There is a serious hay shortage here. The price has gone up $50 a ton in the last month or so, with suppliers running out and no hay expected until June. You can find hay with alfalfa, but the plain old grass hay is getting hard to find.
Your horse should get 1-3% of its body weight each day in roughage with 1% being the minimum. But there ARE alternatives to hay. Here are the minimums for each of my horses:
Santana-900lbs min 9lbs/day
Tesoro-750 lbs min 7.5lbs/day
I have 1/2 a ton and I am buying another 3 tons. If I was feeding at the above rate, I would feed 34.5lbs of hay each day, lasting me 6.76 months (200 days). My current rate of feeding only gets me to April 15th (not through June), so here is my plan to make that hay last that long:
1. Ration and weigh hay. I have had a lot of irregularities with the size of my flakes and since I don't feed, sometimes the horses get too much. Three of the four horses I am feeding are prone to wasting (one will eat anything), so I am going to weigh the hay and set it out for the people feeding. To supplement the roughage/forage part I will put straw in the feeders (I serve hay on the ground). .
2. Add hay pellets and beet pulp to their diets. Precious gets a high fiber, high fat grain already, so I don't want to add too much grain, but more beet pulp should work (hope she eats it).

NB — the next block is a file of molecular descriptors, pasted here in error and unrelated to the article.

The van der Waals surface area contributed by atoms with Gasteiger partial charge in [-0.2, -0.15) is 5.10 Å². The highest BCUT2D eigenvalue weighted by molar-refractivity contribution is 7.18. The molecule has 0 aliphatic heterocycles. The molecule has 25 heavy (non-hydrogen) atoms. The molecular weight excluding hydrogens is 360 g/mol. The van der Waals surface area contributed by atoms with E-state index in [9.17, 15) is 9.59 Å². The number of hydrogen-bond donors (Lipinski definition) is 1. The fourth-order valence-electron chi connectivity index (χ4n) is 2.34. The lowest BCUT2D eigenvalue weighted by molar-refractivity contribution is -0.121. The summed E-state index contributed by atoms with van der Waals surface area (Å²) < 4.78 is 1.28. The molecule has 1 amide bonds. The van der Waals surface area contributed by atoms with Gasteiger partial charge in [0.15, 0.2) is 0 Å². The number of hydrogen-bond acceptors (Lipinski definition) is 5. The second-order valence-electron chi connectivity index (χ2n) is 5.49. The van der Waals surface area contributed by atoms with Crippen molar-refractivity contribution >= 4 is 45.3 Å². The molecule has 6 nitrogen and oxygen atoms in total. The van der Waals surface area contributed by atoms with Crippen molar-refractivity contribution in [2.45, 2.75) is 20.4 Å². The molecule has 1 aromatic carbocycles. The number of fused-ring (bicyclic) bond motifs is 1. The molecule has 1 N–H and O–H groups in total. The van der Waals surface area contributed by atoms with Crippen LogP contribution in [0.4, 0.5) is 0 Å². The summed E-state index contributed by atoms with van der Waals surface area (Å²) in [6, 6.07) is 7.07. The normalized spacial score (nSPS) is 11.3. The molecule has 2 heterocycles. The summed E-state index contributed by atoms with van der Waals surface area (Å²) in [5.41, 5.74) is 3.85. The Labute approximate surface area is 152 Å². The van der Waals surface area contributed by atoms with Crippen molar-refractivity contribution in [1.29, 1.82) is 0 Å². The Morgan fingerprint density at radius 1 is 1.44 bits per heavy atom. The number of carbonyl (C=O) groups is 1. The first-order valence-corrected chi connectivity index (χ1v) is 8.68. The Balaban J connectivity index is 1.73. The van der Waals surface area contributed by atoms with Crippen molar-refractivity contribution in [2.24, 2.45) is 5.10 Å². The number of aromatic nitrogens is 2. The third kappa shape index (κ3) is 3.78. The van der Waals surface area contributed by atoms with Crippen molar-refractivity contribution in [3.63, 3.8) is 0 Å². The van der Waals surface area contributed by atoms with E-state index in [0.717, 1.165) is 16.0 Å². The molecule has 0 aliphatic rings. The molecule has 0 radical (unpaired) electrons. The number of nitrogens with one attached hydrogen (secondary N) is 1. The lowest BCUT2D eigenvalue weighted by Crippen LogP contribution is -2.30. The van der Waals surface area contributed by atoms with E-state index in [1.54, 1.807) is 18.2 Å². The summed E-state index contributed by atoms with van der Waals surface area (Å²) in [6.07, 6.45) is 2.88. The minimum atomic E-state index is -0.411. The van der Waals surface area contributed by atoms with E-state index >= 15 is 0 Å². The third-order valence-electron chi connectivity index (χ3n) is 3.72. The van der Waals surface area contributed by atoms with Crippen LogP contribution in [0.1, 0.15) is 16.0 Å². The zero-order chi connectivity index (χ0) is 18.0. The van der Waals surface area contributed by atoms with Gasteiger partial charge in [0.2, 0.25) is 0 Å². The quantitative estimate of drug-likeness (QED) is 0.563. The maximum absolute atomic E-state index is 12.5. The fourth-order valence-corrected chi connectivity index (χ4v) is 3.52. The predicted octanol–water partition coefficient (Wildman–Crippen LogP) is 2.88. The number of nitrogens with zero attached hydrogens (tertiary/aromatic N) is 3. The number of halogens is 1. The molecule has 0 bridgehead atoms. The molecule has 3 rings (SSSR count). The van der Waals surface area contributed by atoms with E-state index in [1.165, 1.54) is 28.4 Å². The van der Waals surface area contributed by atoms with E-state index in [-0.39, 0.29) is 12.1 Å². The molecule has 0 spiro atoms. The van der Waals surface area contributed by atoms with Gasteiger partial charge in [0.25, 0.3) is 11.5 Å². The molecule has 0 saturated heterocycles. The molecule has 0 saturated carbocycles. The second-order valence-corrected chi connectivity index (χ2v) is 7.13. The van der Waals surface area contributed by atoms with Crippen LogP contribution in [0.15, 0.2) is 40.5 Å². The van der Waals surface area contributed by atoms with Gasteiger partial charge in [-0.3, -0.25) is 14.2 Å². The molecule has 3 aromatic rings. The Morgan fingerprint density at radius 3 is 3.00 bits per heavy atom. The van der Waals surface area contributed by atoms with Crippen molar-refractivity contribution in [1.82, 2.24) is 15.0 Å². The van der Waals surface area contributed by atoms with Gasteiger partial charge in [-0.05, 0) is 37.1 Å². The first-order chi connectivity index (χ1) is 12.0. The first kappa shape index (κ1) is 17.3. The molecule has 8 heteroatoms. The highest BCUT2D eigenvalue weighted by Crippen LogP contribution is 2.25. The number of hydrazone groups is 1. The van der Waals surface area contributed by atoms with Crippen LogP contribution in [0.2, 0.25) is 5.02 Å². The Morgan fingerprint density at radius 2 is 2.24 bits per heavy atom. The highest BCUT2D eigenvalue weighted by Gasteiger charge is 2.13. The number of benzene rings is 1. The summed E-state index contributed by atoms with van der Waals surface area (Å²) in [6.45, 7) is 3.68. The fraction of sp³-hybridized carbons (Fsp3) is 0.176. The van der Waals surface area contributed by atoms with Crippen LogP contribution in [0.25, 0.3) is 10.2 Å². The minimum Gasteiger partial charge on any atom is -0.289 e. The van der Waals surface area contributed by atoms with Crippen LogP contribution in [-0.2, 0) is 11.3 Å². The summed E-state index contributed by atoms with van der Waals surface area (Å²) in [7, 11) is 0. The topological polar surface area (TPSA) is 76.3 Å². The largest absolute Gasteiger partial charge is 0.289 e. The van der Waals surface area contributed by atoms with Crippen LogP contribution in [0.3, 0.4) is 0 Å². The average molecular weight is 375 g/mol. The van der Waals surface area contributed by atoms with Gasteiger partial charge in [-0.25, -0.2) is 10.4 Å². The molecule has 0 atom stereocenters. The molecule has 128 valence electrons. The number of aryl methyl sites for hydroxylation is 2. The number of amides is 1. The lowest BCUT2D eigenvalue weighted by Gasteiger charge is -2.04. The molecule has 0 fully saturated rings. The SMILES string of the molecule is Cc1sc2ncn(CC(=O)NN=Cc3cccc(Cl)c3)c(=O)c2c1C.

3. Give them maximum exposure to pasture in the spring. Our pastures don't really produce much, but I will start leaving my horses out at night in the spring for more opportunity to get roughage.
4. Supplement with alfalfa if I must. I don't like feeding my horses alfalfa (personal preference for the behavior of the horse).
5. Leave blankets on a little longer this year. I hate keeping the horses blanketed, but I need them to use as little energy as possible staying warm. That burns less hay.
I am hoping that I will be able to buy additional hay if I need it, but this is my plan in case there is none to be found.
Colorado State University Cooperative Extension
Washington State University Extension
Alabama Cooperative Extension (do you sense a trend here?)